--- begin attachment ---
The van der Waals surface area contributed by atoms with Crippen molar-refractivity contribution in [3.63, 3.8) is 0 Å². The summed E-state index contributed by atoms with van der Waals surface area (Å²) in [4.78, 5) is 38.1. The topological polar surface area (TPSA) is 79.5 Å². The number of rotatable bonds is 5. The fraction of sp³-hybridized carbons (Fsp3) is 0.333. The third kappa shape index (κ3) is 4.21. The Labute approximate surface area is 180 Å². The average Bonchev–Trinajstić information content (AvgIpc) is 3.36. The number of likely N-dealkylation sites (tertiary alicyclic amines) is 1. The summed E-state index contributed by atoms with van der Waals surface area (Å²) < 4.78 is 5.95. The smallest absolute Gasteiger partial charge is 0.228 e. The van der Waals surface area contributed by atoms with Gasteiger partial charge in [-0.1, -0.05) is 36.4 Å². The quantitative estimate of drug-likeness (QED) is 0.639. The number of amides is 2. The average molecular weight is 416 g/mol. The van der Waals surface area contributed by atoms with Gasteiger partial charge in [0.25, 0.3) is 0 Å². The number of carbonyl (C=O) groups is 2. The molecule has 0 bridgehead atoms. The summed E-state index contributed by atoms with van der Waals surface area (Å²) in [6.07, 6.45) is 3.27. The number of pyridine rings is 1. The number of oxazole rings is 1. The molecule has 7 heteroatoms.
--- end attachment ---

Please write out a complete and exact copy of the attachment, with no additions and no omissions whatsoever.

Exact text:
The van der Waals surface area contributed by atoms with Crippen molar-refractivity contribution in [3.63, 3.8) is 0 Å². The summed E-state index contributed by atoms with van der Waals surface area (Å²) in [4.78, 5) is 38.1. The topological polar surface area (TPSA) is 79.5 Å². The number of rotatable bonds is 5. The fraction of sp³-hybridized carbons (Fsp3) is 0.333. The third kappa shape index (κ3) is 4.21. The Labute approximate surface area is 180 Å². The average Bonchev–Trinajstić information content (AvgIpc) is 3.36. The number of likely N-dealkylation sites (tertiary alicyclic amines) is 1. The summed E-state index contributed by atoms with van der Waals surface area (Å²) < 4.78 is 5.95. The smallest absolute Gasteiger partial charge is 0.228 e. The van der Waals surface area contributed by atoms with Gasteiger partial charge in [-0.1, -0.05) is 36.4 Å². The quantitative estimate of drug-likeness (QED) is 0.639. The number of amides is 2. The average molecular weight is 416 g/mol. The van der Waals surface area contributed by atoms with Gasteiger partial charge in [0.25, 0.3) is 0 Å². The number of carbonyl (C=O) groups is 2. The molecule has 0 bridgehead atoms. The summed E-state index contributed by atoms with van der Waals surface area (Å²) in [6.07, 6.45) is 3.27. The number of pyridine rings is 1. The number of oxazole rings is 1. The molecule has 7 heteroatoms.